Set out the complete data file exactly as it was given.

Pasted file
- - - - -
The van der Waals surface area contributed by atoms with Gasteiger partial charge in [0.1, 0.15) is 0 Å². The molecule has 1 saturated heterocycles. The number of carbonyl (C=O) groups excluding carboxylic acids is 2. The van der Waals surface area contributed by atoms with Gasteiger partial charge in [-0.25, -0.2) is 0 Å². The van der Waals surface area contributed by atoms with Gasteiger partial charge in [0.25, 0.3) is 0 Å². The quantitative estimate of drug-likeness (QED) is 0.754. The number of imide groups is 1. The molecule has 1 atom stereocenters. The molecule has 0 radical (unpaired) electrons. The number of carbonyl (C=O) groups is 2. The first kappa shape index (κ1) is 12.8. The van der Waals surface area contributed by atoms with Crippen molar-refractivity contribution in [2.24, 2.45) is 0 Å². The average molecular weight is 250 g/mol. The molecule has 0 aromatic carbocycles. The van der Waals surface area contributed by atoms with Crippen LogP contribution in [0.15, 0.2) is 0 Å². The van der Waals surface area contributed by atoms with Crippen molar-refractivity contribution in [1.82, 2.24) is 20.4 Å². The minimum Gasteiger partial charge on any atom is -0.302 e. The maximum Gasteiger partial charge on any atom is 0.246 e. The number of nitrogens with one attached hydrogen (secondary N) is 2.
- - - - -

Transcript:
The van der Waals surface area contributed by atoms with Gasteiger partial charge in [0.1, 0.15) is 0 Å². The molecule has 1 saturated heterocycles. The number of carbonyl (C=O) groups excluding carboxylic acids is 2. The van der Waals surface area contributed by atoms with Gasteiger partial charge in [-0.25, -0.2) is 0 Å². The van der Waals surface area contributed by atoms with Gasteiger partial charge in [0.25, 0.3) is 0 Å². The quantitative estimate of drug-likeness (QED) is 0.754. The number of imide groups is 1. The molecule has 1 atom stereocenters. The molecule has 0 radical (unpaired) electrons. The number of carbonyl (C=O) groups is 2. The first kappa shape index (κ1) is 12.8. The van der Waals surface area contributed by atoms with Crippen molar-refractivity contribution in [2.24, 2.45) is 0 Å². The average molecular weight is 250 g/mol. The molecule has 0 aromatic carbocycles. The van der Waals surface area contributed by atoms with Crippen LogP contribution in [0.15, 0.2) is 0 Å². The van der Waals surface area contributed by atoms with Crippen molar-refractivity contribution in [1.82, 2.24) is 20.4 Å². The minimum Gasteiger partial charge on any atom is -0.302 e. The maximum Gasteiger partial charge on any atom is 0.246 e. The number of nitrogens with one attached hydrogen (secondary N) is 2.